Article ID: LRP | By: Hank Hanegraaff
The Legacy Reading Plan explained:
The Legacy Reading Plan is an innovative approach to reading through sixty-six love letters—one book at a time—for the rest of your life. If I live to be the age my father was when he died, I will have the privilege of reading through the Bible 18 more times. If I live longer, so much the better! Reading through the Bible at any age is a daunting proposition. Thus the Legacy Reading Plan is strategically designed to empower you to “eat the elephant ‘one Book’ at a time.” The Format is specifically formulated to make your time in God’s Word the best it can be.
Location: Do you have a secret place—a location where you can drown out the static of the world and hear the voice of your heavenly Father as He speaks to you through the majesty of His Word? For some it may be the sauna, for others a study. We are all unique creations of God. Thus, your secret place may be a sedan. The point is we all desperately need a place away from the invasive sounds of the world so we can hear the sounds of another place—another voice. So, begin your Legacy Reading Plan by locating your secret place.
Essence: The Legacy Reading Plan is unique in that it requires you to process Books of the Bible rather than piecing together bits of Books. The goal is to comprehend the essence of God as communicated by reading each Book as a whole. The exception is Psalms and Proverbs. Psalms constituted a hymnbook or devotional guide for ancient Israel. Likewise, our goal will be to meditate on three individual Psalms each week. Thus progressing through the Psalmistry once each year. Because the Book of Proverbs is replete with principles for successful daily living, the Legacy Reading Plan is to read one chapter of Proverbs each day, thus progressing through Provers once a month.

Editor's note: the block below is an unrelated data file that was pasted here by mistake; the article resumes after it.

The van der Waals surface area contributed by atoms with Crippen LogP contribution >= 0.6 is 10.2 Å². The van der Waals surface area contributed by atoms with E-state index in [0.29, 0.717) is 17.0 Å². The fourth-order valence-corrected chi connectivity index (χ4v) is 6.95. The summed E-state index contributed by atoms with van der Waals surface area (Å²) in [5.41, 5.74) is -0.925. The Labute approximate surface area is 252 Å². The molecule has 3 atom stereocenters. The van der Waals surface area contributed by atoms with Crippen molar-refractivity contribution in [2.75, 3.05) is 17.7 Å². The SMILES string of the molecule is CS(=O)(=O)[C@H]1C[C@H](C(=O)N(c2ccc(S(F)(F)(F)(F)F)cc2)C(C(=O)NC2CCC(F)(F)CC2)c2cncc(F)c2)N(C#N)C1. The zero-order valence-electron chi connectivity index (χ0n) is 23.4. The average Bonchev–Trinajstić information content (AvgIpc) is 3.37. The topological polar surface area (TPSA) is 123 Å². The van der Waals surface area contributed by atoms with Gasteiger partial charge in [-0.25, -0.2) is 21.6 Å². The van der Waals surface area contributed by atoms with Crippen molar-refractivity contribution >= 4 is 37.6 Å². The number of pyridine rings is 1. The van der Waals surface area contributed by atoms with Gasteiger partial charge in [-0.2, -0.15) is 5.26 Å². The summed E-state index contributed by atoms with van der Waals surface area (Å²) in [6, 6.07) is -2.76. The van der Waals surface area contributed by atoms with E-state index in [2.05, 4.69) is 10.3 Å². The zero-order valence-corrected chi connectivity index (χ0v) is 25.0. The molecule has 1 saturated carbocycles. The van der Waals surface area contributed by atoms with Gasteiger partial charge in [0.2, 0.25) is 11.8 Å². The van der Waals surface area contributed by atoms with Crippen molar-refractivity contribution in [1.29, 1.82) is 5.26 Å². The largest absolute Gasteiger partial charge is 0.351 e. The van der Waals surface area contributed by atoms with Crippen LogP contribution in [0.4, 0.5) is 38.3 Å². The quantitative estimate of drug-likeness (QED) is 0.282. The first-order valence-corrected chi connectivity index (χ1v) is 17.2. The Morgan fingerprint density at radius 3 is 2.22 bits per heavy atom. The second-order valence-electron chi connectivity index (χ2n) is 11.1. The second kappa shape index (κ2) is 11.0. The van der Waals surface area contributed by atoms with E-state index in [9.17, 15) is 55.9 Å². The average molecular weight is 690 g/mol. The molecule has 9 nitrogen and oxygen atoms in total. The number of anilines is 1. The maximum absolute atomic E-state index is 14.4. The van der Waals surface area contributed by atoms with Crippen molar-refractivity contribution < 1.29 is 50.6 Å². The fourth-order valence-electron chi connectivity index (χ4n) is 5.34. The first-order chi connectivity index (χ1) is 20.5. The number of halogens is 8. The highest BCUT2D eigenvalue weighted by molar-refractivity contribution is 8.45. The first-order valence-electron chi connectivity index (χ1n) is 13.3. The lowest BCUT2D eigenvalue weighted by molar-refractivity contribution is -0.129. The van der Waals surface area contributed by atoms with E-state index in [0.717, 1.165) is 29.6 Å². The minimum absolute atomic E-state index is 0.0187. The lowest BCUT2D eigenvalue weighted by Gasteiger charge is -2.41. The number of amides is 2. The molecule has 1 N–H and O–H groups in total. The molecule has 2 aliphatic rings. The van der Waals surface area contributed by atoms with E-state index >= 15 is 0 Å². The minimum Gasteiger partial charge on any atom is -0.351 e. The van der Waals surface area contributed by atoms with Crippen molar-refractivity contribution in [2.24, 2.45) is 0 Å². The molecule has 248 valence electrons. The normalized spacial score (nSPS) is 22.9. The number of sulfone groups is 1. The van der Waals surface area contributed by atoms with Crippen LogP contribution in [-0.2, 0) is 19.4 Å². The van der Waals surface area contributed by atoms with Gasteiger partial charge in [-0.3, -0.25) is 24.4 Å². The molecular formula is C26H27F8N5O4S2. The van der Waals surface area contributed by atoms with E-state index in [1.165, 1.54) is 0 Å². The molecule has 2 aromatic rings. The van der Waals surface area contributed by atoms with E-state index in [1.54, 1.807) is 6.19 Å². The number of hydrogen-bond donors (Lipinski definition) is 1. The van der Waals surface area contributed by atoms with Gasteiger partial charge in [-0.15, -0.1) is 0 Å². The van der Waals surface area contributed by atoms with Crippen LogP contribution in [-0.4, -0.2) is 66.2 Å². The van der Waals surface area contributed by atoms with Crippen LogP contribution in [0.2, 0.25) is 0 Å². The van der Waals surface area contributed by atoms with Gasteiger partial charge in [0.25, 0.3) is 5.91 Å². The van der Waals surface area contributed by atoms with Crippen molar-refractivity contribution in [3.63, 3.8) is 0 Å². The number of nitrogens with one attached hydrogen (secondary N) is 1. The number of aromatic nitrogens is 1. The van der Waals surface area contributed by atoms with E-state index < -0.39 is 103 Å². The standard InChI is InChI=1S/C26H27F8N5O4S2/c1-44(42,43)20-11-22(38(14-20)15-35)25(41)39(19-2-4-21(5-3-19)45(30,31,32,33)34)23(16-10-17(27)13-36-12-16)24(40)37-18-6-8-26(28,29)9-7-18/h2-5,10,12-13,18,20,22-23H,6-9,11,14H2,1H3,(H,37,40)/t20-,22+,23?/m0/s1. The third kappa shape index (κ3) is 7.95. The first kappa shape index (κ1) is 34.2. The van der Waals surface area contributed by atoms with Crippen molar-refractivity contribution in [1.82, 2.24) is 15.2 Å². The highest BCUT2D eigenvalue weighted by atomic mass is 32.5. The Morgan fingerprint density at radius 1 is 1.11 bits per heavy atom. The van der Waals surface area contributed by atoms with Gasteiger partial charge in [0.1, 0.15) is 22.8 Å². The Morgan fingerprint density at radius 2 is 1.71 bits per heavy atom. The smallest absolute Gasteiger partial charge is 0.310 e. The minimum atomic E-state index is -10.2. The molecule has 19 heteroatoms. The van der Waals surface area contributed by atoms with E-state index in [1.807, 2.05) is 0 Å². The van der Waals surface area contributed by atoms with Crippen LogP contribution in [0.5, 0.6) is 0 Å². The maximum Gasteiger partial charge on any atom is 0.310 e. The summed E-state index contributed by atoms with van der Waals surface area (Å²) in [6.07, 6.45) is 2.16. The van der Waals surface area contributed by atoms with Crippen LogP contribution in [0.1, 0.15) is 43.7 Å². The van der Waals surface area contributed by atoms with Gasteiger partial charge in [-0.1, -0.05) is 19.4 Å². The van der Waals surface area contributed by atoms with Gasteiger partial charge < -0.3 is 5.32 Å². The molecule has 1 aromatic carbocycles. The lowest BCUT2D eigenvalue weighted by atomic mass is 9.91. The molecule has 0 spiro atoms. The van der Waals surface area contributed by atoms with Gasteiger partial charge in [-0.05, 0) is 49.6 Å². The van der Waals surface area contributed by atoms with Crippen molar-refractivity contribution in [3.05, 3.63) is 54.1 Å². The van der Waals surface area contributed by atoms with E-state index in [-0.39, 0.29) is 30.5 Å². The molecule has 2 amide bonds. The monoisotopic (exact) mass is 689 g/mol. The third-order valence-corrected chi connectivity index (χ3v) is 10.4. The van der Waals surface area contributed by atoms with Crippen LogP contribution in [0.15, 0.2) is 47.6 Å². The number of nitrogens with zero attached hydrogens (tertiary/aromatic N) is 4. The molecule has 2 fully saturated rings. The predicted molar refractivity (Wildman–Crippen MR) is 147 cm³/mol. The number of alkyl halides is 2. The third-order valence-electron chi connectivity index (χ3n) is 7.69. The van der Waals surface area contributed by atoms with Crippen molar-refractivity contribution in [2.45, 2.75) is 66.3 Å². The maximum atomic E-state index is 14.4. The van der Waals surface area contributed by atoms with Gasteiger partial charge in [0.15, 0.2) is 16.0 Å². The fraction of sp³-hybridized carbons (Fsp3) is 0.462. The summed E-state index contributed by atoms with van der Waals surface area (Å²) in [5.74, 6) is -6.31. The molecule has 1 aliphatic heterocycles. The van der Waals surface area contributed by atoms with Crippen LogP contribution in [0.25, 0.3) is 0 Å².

Genre: To understand Scripture in the sense in which it is intended, it is important to pay special attention to the genre we are reading. In other words, to interpret the Bible as literature, it is crucial to consider the kind of literature we are interpreting. As a legal brief differs from a prophetic oracle, there is a difference in genre between Leviticus and Revelation. Genre is particularly significant when considering writings that are difficult to categorize, such as Genesis which is largely a historical narrative interlaced with symbolism and repetitive poetic structure. During the spring the plan is to read through historical narratives, while the focus for summer is prophecy.
Author: As it is essential to read through Books rather than bits, so it is helpful to read biblical authors sequentially. As such, the Legacy Reading Plan is grouped by author. This is particularly helpful because even though biblical authors wrote “as they were moved by the Holy Spirit” (2 Peter 1:21), their personalities and proclivities are clearly evident in their writings. For example, John and John alone, identifies Jesus as the word, or Logos (John 1; Revelation 19). Likewise, John alone identifies Jesus as the true witness (John 5; Revelation 2), and it is John who most exploits the Mosaic requirement of two witnesses (John 8; Revelation 2).
Context: Context has an impact on how you contextualize one set of biblical Books in relation to another. For this reason, the Epistles are read prior to the Synoptic Gospels in the Legacy Reading Plan. As such, the didactic (teaching) principles of the Epistles will provide a theological context by which you can better understand the Gospel narratives. Moreover, because the Book of Revelation draws heavily upon the imagery of the Hebrew prophets, the reading of Revelation is placed in a close proximity to the Old Testament prophets. And because the Gospels recount the birth and ministry of Christ, the Synoptics and the Book of Acts are assigned to the month of December.
Years: The overarching objective of the Legacy Reading Plan is to read through the Bible once a year, every year for the rest of your life. The reading calendar is naturally segmented into seasons and the seasons into months. At the beginning of each year you know that during the winter your focus will be on the Pentateuch and Poetry (249 chapters); in spring, the Historical books (249 chapters); in summer the Prophets (250 chapters); and during the fall, the New Testament (260 chapter). Each season is further broken down into months. Thus every January your goal is to read through Genesis and Exodus and every December the Synoptic Gospels and Acts. There are times when you will naturally read ten chapters at a time and others when you will read one or two. More importantly you will read the Bible just as you read other literature.
The full text of the Legacy Reading Plan is available in high-resolution PDF format here:
The Legacy Reading Plan explained is available in high-resolution PDF format here: